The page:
Patent Basics – USA

Definition: A patent is a set of exclusive rights granted by a state (national government) to an inventor or assignee for a limited period of time in exchange for public disclosure of an invention.

Purpose: Success of a patent application results in the government granting the creator or assignee monopoly control and explicit right to preclude others from making, using, selling or offering for sale the subject matter as defined by the patent claim(s) for some limited period of time. The monopoly incentive secures the assignees right to financial benefit, helping to enable a prosperous society.

Types: There are three types of patents within the United States Patent and Trademark Office USPTO that define the general nature of an invention.

Utility patents may be granted to anyone who invents or discovers any new and useful process, machine, article of manufacture, or composition of matter, or any new and useful improvement thereof;

Design patents may be granted to anyone who invents a new, original, and ornamental design for an article of manufacture; and

Plant patents may be granted to anyone who invents or discovers and asexually reproduces any distinct and new variety of plant.

Claim(s): The most important aspect of a patent is its claim. The claim relates the invention to its commercial application, or “art”, to which the patent pertains. This is where the value of a patent lies, and is the focal point of most legal proceedings. The claim illustrates the technical use and various embodiments of the invention by setting limits on the extent of protection conferred or sought by the patent.

Protection: The current patent term in the United States is 20 years which provides a sustainable competitive advantage to the assignee, usually a commercial enterprise or corporation, to directly or indirectly commercialize their invention for profit. The patent, in and of itself, provides no legal protection to a patent holder, protection only comes in the form of an infringement lawsuit filed by a patent holder against a patent infringer, making the defense of patents a rich mans game and not a simple process.

Process: In the United States, an inventor has a period of one year to file a provisional patent application from the date of first public disclosure, first public sale, or first public offer to sell an invention. A provisional application serves as a place holder within the USPTO for the eventual filing of a non-provisional application. The provisional application applies only to utility patents and can be as short or extensive as necessary to encompass the nature of the invention including drawings, data, and descriptions, but can be void of any claim(s), oaths, or information disclosure statements.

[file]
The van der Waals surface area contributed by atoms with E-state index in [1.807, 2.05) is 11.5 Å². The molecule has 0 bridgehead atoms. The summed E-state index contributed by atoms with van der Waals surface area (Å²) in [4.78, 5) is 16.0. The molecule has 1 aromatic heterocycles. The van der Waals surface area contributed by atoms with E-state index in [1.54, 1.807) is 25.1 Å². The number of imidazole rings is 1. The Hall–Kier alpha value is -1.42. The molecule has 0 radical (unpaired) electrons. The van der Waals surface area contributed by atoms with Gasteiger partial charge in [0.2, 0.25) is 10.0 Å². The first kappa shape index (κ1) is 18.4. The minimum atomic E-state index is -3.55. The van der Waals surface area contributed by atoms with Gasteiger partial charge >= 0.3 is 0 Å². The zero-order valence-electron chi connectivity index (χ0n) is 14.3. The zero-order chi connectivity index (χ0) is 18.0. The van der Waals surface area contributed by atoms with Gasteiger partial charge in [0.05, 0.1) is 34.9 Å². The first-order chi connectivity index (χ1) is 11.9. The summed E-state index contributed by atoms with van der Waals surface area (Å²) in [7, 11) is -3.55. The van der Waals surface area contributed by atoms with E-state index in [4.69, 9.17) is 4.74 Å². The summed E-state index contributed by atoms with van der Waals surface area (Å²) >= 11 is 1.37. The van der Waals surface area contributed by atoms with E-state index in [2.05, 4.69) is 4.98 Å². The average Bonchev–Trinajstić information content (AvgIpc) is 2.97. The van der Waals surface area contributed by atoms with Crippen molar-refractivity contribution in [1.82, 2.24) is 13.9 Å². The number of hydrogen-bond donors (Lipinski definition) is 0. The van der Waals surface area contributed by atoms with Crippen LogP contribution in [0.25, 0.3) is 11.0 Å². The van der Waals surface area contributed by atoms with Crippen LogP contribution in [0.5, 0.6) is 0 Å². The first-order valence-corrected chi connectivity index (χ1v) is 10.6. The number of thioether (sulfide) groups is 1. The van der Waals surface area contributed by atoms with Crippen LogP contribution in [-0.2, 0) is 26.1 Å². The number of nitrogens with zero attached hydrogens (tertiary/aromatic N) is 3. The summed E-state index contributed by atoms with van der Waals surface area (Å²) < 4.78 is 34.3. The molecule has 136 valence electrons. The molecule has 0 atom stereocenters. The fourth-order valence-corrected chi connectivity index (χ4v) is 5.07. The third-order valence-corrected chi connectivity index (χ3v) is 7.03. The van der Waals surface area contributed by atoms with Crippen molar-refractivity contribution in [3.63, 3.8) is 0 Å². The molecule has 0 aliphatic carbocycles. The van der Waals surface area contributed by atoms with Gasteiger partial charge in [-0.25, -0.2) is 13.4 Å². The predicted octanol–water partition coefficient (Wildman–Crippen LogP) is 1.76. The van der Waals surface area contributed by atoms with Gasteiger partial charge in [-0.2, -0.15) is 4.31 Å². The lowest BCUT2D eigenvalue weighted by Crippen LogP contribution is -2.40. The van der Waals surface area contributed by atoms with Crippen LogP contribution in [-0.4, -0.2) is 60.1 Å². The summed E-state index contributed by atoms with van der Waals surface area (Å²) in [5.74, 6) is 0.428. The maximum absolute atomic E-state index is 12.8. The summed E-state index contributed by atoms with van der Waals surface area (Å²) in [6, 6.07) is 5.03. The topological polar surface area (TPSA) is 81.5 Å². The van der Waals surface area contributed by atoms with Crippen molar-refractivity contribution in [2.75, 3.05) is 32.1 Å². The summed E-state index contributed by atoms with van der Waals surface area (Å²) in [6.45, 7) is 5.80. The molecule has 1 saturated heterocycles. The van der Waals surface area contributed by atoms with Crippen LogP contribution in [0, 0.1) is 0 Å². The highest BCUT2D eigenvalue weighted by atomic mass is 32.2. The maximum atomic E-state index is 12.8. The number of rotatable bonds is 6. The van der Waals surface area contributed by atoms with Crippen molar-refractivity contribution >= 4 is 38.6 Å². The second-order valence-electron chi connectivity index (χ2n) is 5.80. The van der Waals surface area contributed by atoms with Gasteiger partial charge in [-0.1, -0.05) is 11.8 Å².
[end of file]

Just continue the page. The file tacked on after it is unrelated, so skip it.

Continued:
Once opened, a provisional application can be updated and expanded upon for a period of one year during which time a full non-provisional patent application must be filed in order to benefit from the earlier filing date and support provided by the provisional application. To be useful, the material contained in the provisional filing must adequately support as best as possible the subject matter of the claim(s) made in the non-provisional application. Once granted, the patent date will become the non-provisional application filing date.

Jurisdiction: For a small company with limited time and money, the largest and most fruitful market to apply for patent protection is the USA. Then depending on the nature of the invention, potential for profit, and further need for protection, additional applications can be made with other jurisdictions around the world as deemed necessary. Unfortunately there is no such thing as an international patent.

To be safe, all filings should be made as early as possible since most jurisdictions consider anything filed one year past any public disclosure makes the invention public domain, and voids any right for patent protection.

Cost: For a small entity, if done by oneself working directly with the USPTO, and preferably written by the inventor, filing for a patent is initially more of a time consuming process than a financial expense. For a small business, the cost to file a provisional patent is only US $110, plus the cost of a non-provisional patent which is US $165. After which, the bulk of the expense becomes the patent maintenance fees of US $490 due after 3.5 years, US $1,240 due after 7.5 years, and US $2,055 due after 11.5 years. All costs are double for non-small entities.

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